VOD film review: La La Land
Ivan Radford | On 17, May 2017
Director: Damien Chazelle
Cast: Emma Stone, Ryan Gosling
Watch La La Land online in the UK: iTunes / Amazon Instant Video / TalkTalk TV Store / Virgin Movies / eir Vision Movies / Wuaki.tv / Google Play
Jazz is dying. That’s what Damien Chazelle declared in Whiplash, a whip-smart, crash-bang-wallop of a movie that jumped around the screen with the energy of its soundtrack. It’s a sentiment that crops up again in La La Land, Chazelle’s ambitious, incredible follow-up. Daring to go much bigger than his debut, La La Land is an old-school musical in the best possible way, full of tap-dancing, a longing for fame and, most of all, a yearning for the golden days of cinema.
Emma Stone pops as Mia, an aspiring actress stuck working as a waitress, while Ryan Gosling shimmers (and shimmies) as Sebastian, a struggling pianist. Together, they’re so electric that you suspect Elon Musk had a hand in the screenplay – and it’s their falling-in-and-out affair that underpins the whole show, their failings of the heart echoing their professional flops.
Whiplash was all about timing. La La Land is all about two people whose lives are always out of step. There’s a cool melancholy beneath the froth, quietly popping each excited bubble as it fizzes to the stunning surface. While Stone and Gosling tap their way along the Hollywood Hills, singing of not being attracted to one another, the swooning sting comes not in the fact that they’ll end up together, but the fact that they might not. These are characters in love with love as much as they’re enamoured with the movies – it’s subtly ironic that their most beautiful moment at Griffith Observatory only occurs because it’s copied from the big screen moments before. Even Sebastian’s snobbish attitude towards jazz is laced with satire, as John Legend turns up as a fellow musician with a much better understanding – and more profitable – take on how to evolve the genre for the modern day. The mansplaining Sebastian may claim jazz is dying, but Keith (and La La Land) is proof that it can still swing back into fashion with irresistible style.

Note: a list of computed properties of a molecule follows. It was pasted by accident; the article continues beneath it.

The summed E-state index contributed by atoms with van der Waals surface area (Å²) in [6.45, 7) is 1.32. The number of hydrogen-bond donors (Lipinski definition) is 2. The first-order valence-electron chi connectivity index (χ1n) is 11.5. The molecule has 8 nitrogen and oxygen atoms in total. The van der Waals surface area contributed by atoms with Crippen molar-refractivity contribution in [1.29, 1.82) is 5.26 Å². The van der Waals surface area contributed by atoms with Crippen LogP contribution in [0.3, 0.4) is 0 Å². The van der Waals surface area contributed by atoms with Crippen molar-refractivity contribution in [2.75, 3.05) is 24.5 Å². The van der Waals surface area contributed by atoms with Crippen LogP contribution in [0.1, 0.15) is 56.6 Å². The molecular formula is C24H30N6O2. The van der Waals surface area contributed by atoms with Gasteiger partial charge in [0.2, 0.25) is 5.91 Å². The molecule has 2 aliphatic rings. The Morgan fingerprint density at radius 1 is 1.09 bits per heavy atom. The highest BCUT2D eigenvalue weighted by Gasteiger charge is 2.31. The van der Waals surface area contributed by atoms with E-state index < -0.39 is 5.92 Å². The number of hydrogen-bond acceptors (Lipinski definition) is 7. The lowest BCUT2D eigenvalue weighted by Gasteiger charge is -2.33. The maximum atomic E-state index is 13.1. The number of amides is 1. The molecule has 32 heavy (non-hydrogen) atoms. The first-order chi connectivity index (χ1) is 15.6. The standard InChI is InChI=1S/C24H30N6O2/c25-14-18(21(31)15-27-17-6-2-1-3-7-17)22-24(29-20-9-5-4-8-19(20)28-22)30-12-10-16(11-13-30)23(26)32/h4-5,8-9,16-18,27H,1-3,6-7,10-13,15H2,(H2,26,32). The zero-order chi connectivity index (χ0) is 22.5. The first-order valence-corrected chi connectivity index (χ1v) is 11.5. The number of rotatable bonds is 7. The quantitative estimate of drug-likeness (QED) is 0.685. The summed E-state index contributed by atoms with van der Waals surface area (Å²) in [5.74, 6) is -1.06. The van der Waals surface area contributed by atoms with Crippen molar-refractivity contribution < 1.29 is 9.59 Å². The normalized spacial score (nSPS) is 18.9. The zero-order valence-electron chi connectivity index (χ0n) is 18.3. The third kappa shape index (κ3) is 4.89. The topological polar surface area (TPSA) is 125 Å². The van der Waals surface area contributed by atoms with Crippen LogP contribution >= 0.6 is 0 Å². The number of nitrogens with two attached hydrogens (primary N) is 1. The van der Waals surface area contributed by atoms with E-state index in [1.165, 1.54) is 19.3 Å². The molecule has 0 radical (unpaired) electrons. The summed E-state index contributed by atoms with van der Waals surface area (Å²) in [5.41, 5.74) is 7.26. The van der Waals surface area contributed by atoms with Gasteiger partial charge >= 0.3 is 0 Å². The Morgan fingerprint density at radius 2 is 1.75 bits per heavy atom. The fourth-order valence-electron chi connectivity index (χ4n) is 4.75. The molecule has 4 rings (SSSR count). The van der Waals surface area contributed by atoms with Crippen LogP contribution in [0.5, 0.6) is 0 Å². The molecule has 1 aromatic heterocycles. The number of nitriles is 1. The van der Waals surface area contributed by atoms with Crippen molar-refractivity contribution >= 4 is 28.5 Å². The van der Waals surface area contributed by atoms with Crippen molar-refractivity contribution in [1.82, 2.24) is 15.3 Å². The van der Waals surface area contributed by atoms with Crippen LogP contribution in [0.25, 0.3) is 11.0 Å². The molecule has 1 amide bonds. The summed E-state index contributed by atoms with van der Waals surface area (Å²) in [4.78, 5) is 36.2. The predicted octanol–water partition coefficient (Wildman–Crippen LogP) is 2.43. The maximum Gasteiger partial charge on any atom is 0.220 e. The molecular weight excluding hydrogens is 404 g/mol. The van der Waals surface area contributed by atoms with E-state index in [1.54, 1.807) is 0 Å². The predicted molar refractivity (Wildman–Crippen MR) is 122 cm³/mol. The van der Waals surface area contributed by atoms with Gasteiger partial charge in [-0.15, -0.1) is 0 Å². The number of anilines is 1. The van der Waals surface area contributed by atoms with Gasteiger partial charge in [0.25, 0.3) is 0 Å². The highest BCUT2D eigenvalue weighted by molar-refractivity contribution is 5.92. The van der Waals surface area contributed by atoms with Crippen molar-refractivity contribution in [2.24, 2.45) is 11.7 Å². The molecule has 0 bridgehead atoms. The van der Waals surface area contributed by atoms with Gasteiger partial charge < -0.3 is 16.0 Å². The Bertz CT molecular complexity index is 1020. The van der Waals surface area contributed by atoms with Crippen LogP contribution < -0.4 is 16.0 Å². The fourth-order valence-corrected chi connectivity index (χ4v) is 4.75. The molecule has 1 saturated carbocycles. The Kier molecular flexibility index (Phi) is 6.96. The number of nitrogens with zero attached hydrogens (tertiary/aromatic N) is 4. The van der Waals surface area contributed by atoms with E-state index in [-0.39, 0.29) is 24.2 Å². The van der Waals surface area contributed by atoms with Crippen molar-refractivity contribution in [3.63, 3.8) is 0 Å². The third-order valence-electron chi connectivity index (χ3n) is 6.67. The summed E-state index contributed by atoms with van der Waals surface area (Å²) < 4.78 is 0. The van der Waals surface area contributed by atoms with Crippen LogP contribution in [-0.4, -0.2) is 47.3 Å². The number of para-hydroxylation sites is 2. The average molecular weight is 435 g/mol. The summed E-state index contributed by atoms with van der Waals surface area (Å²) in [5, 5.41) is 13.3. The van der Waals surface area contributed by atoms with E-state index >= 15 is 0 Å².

Throughout every carefully choreographed set piece, Gosling and, in particular, Stone bring just enough charisma to make their relationship easy to root for, just as Chazelle brings enough old-school pizzazz to remind us how easy it is to dream fondly of things past. La La Land exists in that colourful limbo between reality and what these hopeful film-gazers want reality to be – the Hollywood Hills sequence glows with a backdrop that looks like a matte painting, but is entirely, bewitching real. A flashback montage of their memories together, meanwhile, is as magnificent as anything 1940s Hollywood could conjure – not just a masterful piece of editing, floating through sets and scenery like magic, but a demonstration of how well Chazelle understands the emotional power of music. He ricochets between notes with endless verve, before diving into melancholic solos with blue lighting and pink hues.
Justin Hurwitz burst onto the stage with Whiplash’s score and confirms himself here as one of film music’s great new talents, with nostalgic-but-new songs, which recall the wit of 2012’s similarly self-aware showbiz musical How Do You Write a Joe Schermann Song?. But it’s together that their work really sings – witness, open-mouthed, the six-minute single-take opener, with every car in sight in a traffic jam turned into dancing props. The duo have a clear passion for improvising trumpets, sweet saxophones and big band numbers, an underlying love that turns this and Whiplash into feature-length music videos in their own right.
Chazelle sashays his way towards a confidently bittersweet conclusion, one that recalls Whiplash’s meditation on personal sacrifice and professional success, but elevates it to a more thoughtful ode to the beauty of love, whether it’s for a person or a piece of art, and regardless of how things turn out. A romance about romance, it captures the rush of madness, the frustration of failed auditions, the foolishness of heartbreak, and that universal constant: the distraction, inspiration and enchantment of the movies. They don’t make them like that anymore, you may well say. That, of course, is exactly what La La Land wants you to think. Smiling through it, you’ll immediately want to do it again.